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Kash Mansori: Thoughts on Italy's Little Debt Problem

Kash Mansori is an economist and author of the popular blog The Street Light. He authored an article in the New Republic this week discussing Italy's debt woes and possible solutions to the problem. We spoke with him on Benzinga Radio to get his thoughts on the developing situation in Italy and systemic risk in the eurozone.

At what point do liquidity issues in Italy turn into solvency issues?

Liquidity and solvency are very closely related. Having liquidity problems can make you insolvent, and I think that is exactly what is happening with Italy. The problem with Italy is not that they have huge, out of control budget deficits, like a Greece, for example. Actually, Italy's public finances are in better shape than countries like France or the U.K.

The problem Italy has is that they have so much debt left over from previous years and decades that any time their borrowing costs go up, then the interest payments they have to make will balloon, and that is what will get them into trouble. That is what people are worrying about could eventually make Italy insolvent. It's really directly caused by a spike in borrowing costs in the first place, not their particular budget problems.

How big a deal are increased borrowing costs for Italy?

Well, it takes a couple of years for higher borrowing costs to filter through because they don't roll over all of their debt every year. But, if you give it a couple of years of high interest rates, say at 7 or 8 percent, then you could see their borrowing costs go up by 50 billion--or even 75 billion--euro a year, which is several percent of their GDP.

So, all of the sudden, a deficit that looked manageable at a couple of percent of GDP becomes more like a 10 percent-of-GDP deficit after a couple of years of that. That is when the alarm bells go off, and you start thinking that this is not sustainable.

What of the dichotomy between austerity and growth policies in the eurozone?

That's exactly where the problem lies for Italy here. Yes, one way to address this medium to long-term budget problem they have is to get their public finances in better shape and to cut spending or increase revenue--one way or another--to try and increase their primary budget surplus. On the other hand, in the short term, they need economic growth.

Italy was one of the hardest-hit countries by the most recent recession and has not really started recovering as far as economic growth goes. What Italy really needs right now is some economic growth. So, you have this tension. In the medium term and in the long term, they need austerity and some budget retrenchment. In the short term, they need growth, and austerity contradicts, or even sabotages, that growth in the short term.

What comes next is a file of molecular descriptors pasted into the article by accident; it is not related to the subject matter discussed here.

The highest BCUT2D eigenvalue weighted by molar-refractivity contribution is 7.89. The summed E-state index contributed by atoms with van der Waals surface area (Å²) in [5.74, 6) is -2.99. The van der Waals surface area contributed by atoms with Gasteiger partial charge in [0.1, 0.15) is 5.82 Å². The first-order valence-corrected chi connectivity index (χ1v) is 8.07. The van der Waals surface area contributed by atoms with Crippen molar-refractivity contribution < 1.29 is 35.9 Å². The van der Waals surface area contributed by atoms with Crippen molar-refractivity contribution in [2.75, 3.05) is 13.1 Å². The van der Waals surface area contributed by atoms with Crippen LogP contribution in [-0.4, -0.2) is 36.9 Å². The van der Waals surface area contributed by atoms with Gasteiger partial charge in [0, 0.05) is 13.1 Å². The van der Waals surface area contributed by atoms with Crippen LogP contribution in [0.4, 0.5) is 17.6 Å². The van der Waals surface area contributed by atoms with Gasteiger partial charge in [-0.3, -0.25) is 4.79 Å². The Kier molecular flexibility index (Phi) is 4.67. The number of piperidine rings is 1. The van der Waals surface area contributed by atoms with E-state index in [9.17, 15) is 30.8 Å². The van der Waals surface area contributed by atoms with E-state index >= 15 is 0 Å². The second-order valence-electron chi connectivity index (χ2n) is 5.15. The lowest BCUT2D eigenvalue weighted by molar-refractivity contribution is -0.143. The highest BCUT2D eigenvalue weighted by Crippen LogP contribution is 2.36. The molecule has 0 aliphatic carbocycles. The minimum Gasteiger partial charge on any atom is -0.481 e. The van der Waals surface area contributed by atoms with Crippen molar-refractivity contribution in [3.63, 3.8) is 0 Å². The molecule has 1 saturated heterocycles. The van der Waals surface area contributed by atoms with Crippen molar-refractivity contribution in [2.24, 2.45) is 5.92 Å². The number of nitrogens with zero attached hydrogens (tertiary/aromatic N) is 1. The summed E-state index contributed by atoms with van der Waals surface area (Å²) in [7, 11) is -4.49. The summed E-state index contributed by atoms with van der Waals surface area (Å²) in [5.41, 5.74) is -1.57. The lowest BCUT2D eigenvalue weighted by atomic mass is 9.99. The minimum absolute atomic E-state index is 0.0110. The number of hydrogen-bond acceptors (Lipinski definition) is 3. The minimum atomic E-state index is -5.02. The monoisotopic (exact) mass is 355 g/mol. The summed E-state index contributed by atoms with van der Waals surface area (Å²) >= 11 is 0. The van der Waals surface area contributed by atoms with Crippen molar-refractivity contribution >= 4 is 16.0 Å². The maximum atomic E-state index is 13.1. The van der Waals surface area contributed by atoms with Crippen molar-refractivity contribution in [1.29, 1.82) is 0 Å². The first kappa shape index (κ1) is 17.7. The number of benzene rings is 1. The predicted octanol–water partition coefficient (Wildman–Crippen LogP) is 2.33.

Italy has a notoriously dysfunctional political system. One of Berlusconi's unusual achievements is that he's actually been able to hold together a government for more than one year. Italian governments have this incredibly short lifespan, typically. Even with such a dysfunctional political system, really, for the last 15-20 years, Italy has been a fairly fiscally responsible country. It has not been a crazy, deficit-spending country, like a Greece, for example.

So, I think the Italian political system probably will be able to come through and figure something out, but that doesn't get around the problem that austerity alone is not going to fix the short-term budget problem that Italy is facing, thanks to this crisis spreading.

How did Italy pile on so much debt?

They got there mostly in the 70s and 80s, when they had terrible, chronic deficit spending. They have had over 100 percent debt-to-GDP ratio since the early 90s, and since then, it's been pretty much stable. True, they haven't been great at bringing it down, but it's been over 100 percent for 20 years now.

Just having that debt-to-GDP ratio over 100 percent doesn't necessarily mean that they are insolvent, and for the last 20 years, nobody has thought that Italy was insolvent with such a high debt-to-GDP ratio.

The conversation is markedly shifting toward ECB involvement in containing the spread of contagion to Italy.

It's a process of elimination that people are coming to the ECB as the final solution because everything else seems to be either not sufficiently powerful enough or not politically workable. The EFSF is not big enough and has its own problems. There is no other way to bring liquidity to the market. Austerity is good for the medium and long term but it is not going to solve the problem in the short term.

The only option that seems to be left that has enough firepower to deal with this is the European Central Bank. The advantage that they have is that they, of course, can provide unlimited amounts of liquidity. There is no end to how many euro they can create, simply because they are a central bank.

If they really set their minds to it, they could provide all of the liquidity that the market needs to bring interest rates down and cause the crisis, basically, to be over. Now, of course, there are huge political problems with that, and there is a lot of reluctance for the ECB to do that, but I think it's worth keeping in mind that traditionally, central banks have actually taken on that function.

Central banks for the last 200 years have stepped in to provide liquidity to governments when they have run into trouble like this. In the UK, in the US, and in a lot of other countries, this has been a traditional role for central banks. The ECB has not taken on that role for a variety of reasons, but it is something that we've seen at many times in history.

What of their Securities Markets Programme? Aren't they essentially already doing that?

They have done that to a limited degree, but the problem is that they've done it in such a way that it's almost been counterproductive. They have been stepping in and buying some Italian bonds, and they don't really make it public or easy to find out how much they are doing that or when they will do that, and why on some days they will step into the market and buy while other days they won't.